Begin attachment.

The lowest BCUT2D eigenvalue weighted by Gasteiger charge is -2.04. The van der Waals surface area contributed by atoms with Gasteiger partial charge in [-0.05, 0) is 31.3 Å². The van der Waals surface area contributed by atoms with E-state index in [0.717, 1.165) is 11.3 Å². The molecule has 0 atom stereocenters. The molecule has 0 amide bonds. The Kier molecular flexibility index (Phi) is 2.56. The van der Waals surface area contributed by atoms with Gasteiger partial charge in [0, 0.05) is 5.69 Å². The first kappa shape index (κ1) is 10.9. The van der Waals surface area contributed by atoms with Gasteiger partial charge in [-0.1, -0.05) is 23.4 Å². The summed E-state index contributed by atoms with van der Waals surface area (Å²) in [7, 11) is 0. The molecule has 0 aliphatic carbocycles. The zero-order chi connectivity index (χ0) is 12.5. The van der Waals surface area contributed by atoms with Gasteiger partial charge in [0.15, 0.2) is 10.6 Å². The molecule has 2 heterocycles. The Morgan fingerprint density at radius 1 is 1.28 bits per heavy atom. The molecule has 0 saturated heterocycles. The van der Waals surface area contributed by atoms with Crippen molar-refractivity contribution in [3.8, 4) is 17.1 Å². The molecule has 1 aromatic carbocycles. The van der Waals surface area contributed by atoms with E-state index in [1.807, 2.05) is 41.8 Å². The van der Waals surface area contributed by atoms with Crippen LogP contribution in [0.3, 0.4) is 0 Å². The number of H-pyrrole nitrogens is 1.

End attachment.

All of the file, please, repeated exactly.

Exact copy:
The lowest BCUT2D eigenvalue weighted by Gasteiger charge is -2.04. The van der Waals surface area contributed by atoms with Gasteiger partial charge in [-0.05, 0) is 31.3 Å². The van der Waals surface area contributed by atoms with E-state index in [0.717, 1.165) is 11.3 Å². The molecule has 0 atom stereocenters. The molecule has 0 amide bonds. The Kier molecular flexibility index (Phi) is 2.56. The van der Waals surface area contributed by atoms with Gasteiger partial charge in [0, 0.05) is 5.69 Å². The first kappa shape index (κ1) is 10.9. The van der Waals surface area contributed by atoms with Gasteiger partial charge in [-0.1, -0.05) is 23.4 Å². The summed E-state index contributed by atoms with van der Waals surface area (Å²) in [7, 11) is 0. The molecule has 0 aliphatic carbocycles. The zero-order chi connectivity index (χ0) is 12.5. The van der Waals surface area contributed by atoms with Gasteiger partial charge in [0.15, 0.2) is 10.6 Å². The molecule has 2 heterocycles. The Morgan fingerprint density at radius 1 is 1.28 bits per heavy atom. The molecule has 0 saturated heterocycles. The van der Waals surface area contributed by atoms with Crippen molar-refractivity contribution in [3.8, 4) is 17.1 Å². The molecule has 1 aromatic carbocycles. The van der Waals surface area contributed by atoms with E-state index in [1.807, 2.05) is 41.8 Å². The van der Waals surface area contributed by atoms with Crippen LogP contribution in [0.3, 0.4) is 0 Å². The number of H-pyrrole nitrogens is 1.